The truth might be a bit more complicated.

It’s frequently noted that the three main political parties espouse basically identical policies. The speed of the cuts they propose may vary, or the particular system of voting they propose may vary, or the extent to which they want to privatise public services may vary, but the similarities are far more numerous than the differences.

All parties have argued that education should be reformed to attract more private investment, all parties (and most university organisations) argue that education should focus on driving economic growth. All parties, and the NUS accept that education should be produced, measured, and consumed as a commodity (one only needs to look at the NUS obsession with the ‘student experience’ to see this). All relevant parties accept that universities can and should be governed by medieval arrangements of elite academics, local businessmen and civil servants.

In order to develop their careers, NUS presidents need to demonstrate their allegiance to neoliberalism itself far more than they need to show their allegiance to a particular political party, or (LoL) to actually demonstrate their competence at representing the interests of their members.

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Egypt – Now

By Patrick

Reports are coming in of violence in Cairo’s liberation square. I’m no expert on Egypt, but I’m watching the live coverage on the BBC, and considering a few points:

- Many are claiming that the pro-Mubarak demonstrators have been paid. Though this may be true, it is irrelevant – even if these government thugs have not been paid, they are undoubtedly tools of the ruling party. Many members of the ruling party have benifited from the corruption and plunder of Egypt’s labour and resources for three decades, obviously they are willing to engage in some streetfighting to protect their priviledge. When members of the ruling party are committing indiscriminate violence on the street (whether they have been paid or not), we call that fascism.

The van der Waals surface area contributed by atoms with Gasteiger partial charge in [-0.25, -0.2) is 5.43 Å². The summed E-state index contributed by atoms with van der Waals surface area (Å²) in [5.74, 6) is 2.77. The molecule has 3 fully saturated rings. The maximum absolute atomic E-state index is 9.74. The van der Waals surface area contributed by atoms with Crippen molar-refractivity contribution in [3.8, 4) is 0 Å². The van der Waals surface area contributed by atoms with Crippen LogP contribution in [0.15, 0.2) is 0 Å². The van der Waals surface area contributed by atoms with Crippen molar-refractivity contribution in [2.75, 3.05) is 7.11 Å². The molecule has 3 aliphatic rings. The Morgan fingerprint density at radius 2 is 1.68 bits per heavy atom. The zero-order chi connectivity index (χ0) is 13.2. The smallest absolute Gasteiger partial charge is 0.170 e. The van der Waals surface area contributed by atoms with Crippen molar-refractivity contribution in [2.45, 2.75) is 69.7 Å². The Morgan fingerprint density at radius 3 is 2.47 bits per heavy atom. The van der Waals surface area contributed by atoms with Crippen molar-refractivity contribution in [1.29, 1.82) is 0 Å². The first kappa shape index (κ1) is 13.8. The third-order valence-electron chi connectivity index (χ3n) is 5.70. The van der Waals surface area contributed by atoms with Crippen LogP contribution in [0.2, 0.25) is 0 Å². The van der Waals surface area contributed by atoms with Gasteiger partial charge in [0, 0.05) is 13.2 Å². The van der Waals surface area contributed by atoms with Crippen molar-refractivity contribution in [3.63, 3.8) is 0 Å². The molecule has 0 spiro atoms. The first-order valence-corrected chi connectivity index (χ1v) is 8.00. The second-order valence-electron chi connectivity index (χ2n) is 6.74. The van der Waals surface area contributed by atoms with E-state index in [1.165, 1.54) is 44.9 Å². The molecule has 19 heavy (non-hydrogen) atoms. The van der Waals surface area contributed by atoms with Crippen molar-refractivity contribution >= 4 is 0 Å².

- The army are attempting to keep the opposition protesters, and the pro-Mubarak protesters apart – this reveals to us a long-standing truth – to act as a mediator or to call for peace in a revolutionary situation is to defend the status-quo. The army have played a smart game – they have waited until violence ‘broke out’ (was instigated by the ruling party) before they took any actio . Let’s not forget that the army has called on demonstrators to go home, saying that they’ve ‘made their point’.

- I have no doubt that the army will step in agressively within 24 hours, in the interests of imposing ‘order’ and preventing violence between rival groups. The army will paint themselves the impartial adjudicators, and could shore up the regime’s power for a while yet.

- The BBC have chosen ‘independent’ Egyptians to interview. All say the same thing – ‘I’m not politically affiliated, and the Egyptian people have got what they want. Mubarak will step down at the next election. Anyone still protesting is doing it for a hidden agenda.’ The uniformity of the views expressed on the BBC has been remarkable – I smell a rat.

Apologies for the hasty, near-illiterate nature of this post, but stuff is moving fast. I’d like to call on the other contributors to pen some quick thoughts pon events in Egypt.